In this investigation I am trying to find out what bias there is in the media and how it is communicated to the reader.
The first part of the investigation involved studying the difference between fact and opinion.
As a class, we used textbooks that had two articles in them. We read the articles and checked for any opinions that appeared to be facts.
An example of an opinion that appears to be a fact was in an article about V05 hair dyes and colours.
“It’s the first semi-permanent range to include vibrant fashion shades!”
This is written with great authority and therefore appears to be a fact, but this is obviously not a fact because it is the view that the writer of the article has. This person thinks that the shades are “vibrant fashion shades”. However this may not be the opinion of another person. Another person’s opinion could be that there are already vibrant fashion shades in the market.
Another example of an opinion ‘dressed up’ as a fact is in the Vosene advert.
“It’s not going to put a stain on your wallet either”
This is definitely an opinion because some people may think that this is not true and that the product is expensive.
A fact is something that can be proven that it is true. An opinion is what someone believes.
Therefore there are many examples of opinions that appear to be facts in everything we read. Though some of what we read is actual fact. It is quite obvious that many articles use this technique. You can not prove that the product has many “vibrant fashion shades” because people can argue that there are or there are not.
We then compared two fictional news articles, one that was a negative article, one that was a positive article. They were both about the same event.
The class was divided in half and either a positive or negative article was given to each person. When we had read through the fictional article on Sir Sam Hughes we made a list of positive or negative adjectives about him.
The headline tells us straight away which article is positive and which article is negative. “Hughes Fired From Cabinet” is negative. It gives a very pessimistic first impression of Sir Sam Hughes. However the other article’ headline is “Sir Sam Steps Down!” This gives a very positive first impression of Sir Sam Hughes.
The negative article omits the positive things that Sir Sam Hughes has done or changes them to seem negative. Likewise the positive article omits negative things out of the article.
The negative article describes Sir Sam Hughes as an “incompetent minister” and “shady”. These are very negative character descriptions. Contrasting this, the positive article says positive things about Sir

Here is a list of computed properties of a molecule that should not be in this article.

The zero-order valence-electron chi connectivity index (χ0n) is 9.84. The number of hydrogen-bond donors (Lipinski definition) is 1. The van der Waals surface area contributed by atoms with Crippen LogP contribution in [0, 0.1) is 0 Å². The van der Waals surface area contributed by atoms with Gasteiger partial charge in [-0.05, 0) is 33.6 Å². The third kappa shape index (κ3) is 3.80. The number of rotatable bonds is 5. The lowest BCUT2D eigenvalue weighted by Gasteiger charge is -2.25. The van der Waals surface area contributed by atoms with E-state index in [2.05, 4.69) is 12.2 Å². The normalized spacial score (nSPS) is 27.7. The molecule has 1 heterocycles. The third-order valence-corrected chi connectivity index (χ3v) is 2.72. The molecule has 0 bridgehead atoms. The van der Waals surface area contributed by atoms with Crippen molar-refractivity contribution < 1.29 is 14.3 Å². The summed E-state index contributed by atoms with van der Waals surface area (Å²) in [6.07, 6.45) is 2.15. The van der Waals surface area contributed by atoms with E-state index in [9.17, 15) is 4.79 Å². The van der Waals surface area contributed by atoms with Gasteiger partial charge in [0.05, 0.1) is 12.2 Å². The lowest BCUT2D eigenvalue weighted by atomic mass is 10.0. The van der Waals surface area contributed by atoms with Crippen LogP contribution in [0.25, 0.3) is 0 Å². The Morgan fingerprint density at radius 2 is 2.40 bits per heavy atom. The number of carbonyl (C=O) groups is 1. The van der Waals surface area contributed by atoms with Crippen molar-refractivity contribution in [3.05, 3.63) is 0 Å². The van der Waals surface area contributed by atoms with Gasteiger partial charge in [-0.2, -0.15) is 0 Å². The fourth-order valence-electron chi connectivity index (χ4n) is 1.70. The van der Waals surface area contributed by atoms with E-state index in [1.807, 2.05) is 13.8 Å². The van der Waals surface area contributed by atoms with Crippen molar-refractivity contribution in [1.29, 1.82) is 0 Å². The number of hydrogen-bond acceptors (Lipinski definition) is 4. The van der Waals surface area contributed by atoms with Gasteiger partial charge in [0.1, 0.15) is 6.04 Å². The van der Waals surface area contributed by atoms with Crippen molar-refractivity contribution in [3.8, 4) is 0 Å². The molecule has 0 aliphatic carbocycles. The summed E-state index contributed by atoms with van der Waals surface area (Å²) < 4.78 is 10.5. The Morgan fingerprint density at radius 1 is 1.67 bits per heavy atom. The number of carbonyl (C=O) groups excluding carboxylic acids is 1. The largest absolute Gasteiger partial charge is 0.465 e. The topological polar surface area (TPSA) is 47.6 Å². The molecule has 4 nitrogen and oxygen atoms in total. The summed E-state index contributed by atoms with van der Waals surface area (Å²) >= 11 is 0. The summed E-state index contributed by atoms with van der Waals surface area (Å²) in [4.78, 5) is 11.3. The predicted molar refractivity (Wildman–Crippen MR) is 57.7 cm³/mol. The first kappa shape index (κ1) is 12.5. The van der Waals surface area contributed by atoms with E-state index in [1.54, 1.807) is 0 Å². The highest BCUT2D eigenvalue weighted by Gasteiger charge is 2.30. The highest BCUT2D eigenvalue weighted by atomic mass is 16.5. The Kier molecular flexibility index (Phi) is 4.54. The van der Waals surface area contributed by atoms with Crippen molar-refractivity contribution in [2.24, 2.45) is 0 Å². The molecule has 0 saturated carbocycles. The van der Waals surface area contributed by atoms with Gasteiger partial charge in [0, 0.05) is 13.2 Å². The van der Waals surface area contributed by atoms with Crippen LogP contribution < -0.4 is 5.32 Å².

Sam Hughes. It says that he is “competent” and that he has “tireless energy”.
I found out that newspapers are bias about certain events or against certain people. This article is a good example because the one article is ‘for’ Sir Sam Hughes and the other is ‘against’ him.
The next stage involved a closer study of the language used in different news reports. To do this we used, once again, a fictional article. This time we paired off and was given an article with a choice of adjectives. We were told to make a negative article so we had to choose from a positive and negative article to suit the sentence. A good example of a negative adjective is “smuggled”.
In this activity I learnt that by choosing a particular adjective you can change the meaning of a sentence. You can make it sound positive or negative towards the person or thing. ” ‘Such talk is all lies,’ snarled Humphery” The adjective ‘snarled’ is very negative. If we had used ‘said’ instead it would have sounded more positive.
This shows me that newspapers can influence their readers by using a particular word or phrase.
The final stage of our investigation involved producing two newspaper articles based on some item of news! We were given some facts about a story. From these fact we had to write a positive article and a negative article about the police involved in the story.
In the negative story I chose to omit positive things about the police ad in the positive story I chose to omit negative things about the police. I also used particular adjectives to influence a reader, for example “riot” in the positive article. The headline is the first thing that influences the reader. It should be either positive or negative and give a hint of what the article is about.
I was given two copies of the same picture and I cropped them so that they look positive and negative. The positive article had a picture of a skinhead youth that was shouting at the police. However in the negative article I have a picture of a young girl being beaten.
From this I learnt that it is quite difficult to write an article that you want to be either for or against something. This is because you have to select certain things to add to the article or not and you also have to use certain vocabulary that will entice and influence a reader.